Farrah-FawcettRIP, Farrah:  at the young age of 62, style icon Fawcett passed away today after a long battle with cancer.  Besides the family, friends, and film legacy she leaves behind, there will be her eternal status as a style icon.  And oh, the fashion…

Let’s start with her hair.  As a child born of the 70s, I remember our tiny black-and-white TV broadcasting the hit show “Charlie’s Angels”  (way past my bedtime, of course).  Although the picture wasn’t even in color, Farrah’s hair seemed to glow; as big as the top half of the screen, her highlighted wings were a character of their own.  A few years later, I whined to my mother that I hated my own blonde locks, and wanted glorious brown hair like Brooke Shields.  Repressing a gasp, she replied, “Honey, you have Farrah hair.  Be happy.”

On to her clothes:  she wore tight, silky jumpsuits; t-shirts without bras; fitted, high-waisted, not-mom jeans; and infamously, a red bathing suit that dads around the world wished they could pin up on their bedroom wall.  (There’s a reason why the Baywatch girls ran around the beach in red one-pieces.)  Photos of her outfits would slide almost seamlessly into today’s fashion magazines.  We can see now that what seemed like trends spawned by a hit TV series ended up being timeless.

So here’s to you, Farrah:  may our memories of you always be as smiling and golden as the pictures.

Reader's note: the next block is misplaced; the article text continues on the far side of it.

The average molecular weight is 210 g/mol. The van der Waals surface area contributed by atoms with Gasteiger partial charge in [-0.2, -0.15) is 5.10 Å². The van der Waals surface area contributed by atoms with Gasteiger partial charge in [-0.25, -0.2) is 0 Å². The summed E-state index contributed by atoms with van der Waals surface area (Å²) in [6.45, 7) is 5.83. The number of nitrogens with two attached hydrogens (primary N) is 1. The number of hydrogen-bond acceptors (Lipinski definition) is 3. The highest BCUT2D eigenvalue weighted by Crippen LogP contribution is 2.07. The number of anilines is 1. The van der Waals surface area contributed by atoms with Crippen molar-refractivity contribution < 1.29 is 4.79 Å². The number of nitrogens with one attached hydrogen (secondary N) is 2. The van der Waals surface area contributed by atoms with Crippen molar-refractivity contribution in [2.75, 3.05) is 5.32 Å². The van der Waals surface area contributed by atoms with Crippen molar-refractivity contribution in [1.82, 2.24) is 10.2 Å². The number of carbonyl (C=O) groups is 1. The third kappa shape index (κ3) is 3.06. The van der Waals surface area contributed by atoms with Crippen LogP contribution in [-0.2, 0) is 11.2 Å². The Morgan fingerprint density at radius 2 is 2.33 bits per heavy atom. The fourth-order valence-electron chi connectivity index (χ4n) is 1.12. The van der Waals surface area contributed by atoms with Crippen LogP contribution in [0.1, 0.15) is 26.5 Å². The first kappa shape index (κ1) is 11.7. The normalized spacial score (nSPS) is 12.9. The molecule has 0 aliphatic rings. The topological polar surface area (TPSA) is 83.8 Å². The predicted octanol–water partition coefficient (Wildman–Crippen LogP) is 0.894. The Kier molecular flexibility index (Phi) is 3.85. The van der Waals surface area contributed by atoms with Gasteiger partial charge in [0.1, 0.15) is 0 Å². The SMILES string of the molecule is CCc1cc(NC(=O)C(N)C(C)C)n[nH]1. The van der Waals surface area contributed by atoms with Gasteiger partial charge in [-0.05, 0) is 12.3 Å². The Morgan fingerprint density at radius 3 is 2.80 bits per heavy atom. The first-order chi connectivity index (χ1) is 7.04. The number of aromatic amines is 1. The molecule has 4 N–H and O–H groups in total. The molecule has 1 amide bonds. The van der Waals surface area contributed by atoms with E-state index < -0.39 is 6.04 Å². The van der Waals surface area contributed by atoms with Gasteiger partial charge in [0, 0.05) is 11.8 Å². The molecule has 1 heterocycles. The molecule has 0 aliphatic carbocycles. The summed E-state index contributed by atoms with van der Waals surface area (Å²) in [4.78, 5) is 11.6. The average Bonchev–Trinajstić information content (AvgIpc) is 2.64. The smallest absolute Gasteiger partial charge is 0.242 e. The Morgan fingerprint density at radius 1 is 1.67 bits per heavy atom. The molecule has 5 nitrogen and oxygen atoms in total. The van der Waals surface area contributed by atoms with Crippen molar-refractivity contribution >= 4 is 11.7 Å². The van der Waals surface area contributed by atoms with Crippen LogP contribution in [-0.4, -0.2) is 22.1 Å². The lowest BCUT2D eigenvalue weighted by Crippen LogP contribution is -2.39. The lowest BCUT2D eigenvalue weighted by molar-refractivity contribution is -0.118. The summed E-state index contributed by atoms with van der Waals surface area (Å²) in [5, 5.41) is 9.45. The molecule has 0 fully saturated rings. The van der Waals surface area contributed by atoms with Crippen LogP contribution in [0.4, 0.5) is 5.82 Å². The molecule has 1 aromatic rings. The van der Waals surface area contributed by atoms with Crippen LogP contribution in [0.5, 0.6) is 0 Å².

federerReigning king of men’s tennis Roger Federer (sorry Nadal, but you’re down for the count) sparkled on the court yesterday, and not just because of his easy disposal of Taipei’s Yen-Hsun Lu in straight sets.

The formerly demure Federer, who has worn a preppy, cream blazer and grandpa cardigan to Wimbledon in previous years, donned an outfit worthy of a diva disco queen:  all white, punctuated by gold lamé Nike swooshes, including a waistcoat edged in gold.  Accented by a huge man bag with gold ends that looked, as The Times noted, like a “giant wrapped luxury chocolate.”  All this, topped by what the Telegraph called a “military-safari-raver” jacket.

Asked to explain (justify?) his look, Federer stated that he “went for a modern military look; hope people like it.”  As for their part, Nike, who clothes Federer, said his outfit was “more contemporary” while “still retaining the stylistic cues which make him stand out from the other players.”

And stand out he did:  between the epaulettes, gleaming zipper, and “RF” monograms, Golden General Federer took spectators’ breath away before his first swing of the racket.  Sports that wear uniforms, take heed:  you should be so lucky.

Photo courtesy of Getty